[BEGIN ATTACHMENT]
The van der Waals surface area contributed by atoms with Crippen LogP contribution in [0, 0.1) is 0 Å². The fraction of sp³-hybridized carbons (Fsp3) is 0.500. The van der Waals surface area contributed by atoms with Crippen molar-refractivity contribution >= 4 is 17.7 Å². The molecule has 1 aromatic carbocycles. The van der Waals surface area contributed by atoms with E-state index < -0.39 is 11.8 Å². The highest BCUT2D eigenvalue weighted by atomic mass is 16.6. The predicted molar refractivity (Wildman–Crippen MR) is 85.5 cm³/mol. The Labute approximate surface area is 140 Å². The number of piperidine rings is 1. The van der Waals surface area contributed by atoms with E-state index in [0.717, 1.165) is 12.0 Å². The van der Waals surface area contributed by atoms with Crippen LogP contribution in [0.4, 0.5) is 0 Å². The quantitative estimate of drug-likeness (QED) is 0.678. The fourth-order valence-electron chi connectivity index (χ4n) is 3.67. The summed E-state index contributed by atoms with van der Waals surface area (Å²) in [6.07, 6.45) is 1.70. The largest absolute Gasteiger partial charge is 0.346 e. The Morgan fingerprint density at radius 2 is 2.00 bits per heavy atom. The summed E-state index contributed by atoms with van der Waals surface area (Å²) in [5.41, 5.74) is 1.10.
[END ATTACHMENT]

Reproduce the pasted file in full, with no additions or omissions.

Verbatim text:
The van der Waals surface area contributed by atoms with Crippen LogP contribution in [0, 0.1) is 0 Å². The fraction of sp³-hybridized carbons (Fsp3) is 0.500. The van der Waals surface area contributed by atoms with Crippen molar-refractivity contribution >= 4 is 17.7 Å². The molecule has 1 aromatic carbocycles. The van der Waals surface area contributed by atoms with E-state index < -0.39 is 11.8 Å². The highest BCUT2D eigenvalue weighted by atomic mass is 16.6. The predicted molar refractivity (Wildman–Crippen MR) is 85.5 cm³/mol. The Labute approximate surface area is 140 Å². The number of piperidine rings is 1. The van der Waals surface area contributed by atoms with E-state index in [0.717, 1.165) is 12.0 Å². The van der Waals surface area contributed by atoms with Crippen LogP contribution in [0.4, 0.5) is 0 Å². The quantitative estimate of drug-likeness (QED) is 0.678. The fourth-order valence-electron chi connectivity index (χ4n) is 3.67. The summed E-state index contributed by atoms with van der Waals surface area (Å²) in [6.07, 6.45) is 1.70. The largest absolute Gasteiger partial charge is 0.346 e. The Morgan fingerprint density at radius 2 is 2.00 bits per heavy atom. The summed E-state index contributed by atoms with van der Waals surface area (Å²) in [5.41, 5.74) is 1.10.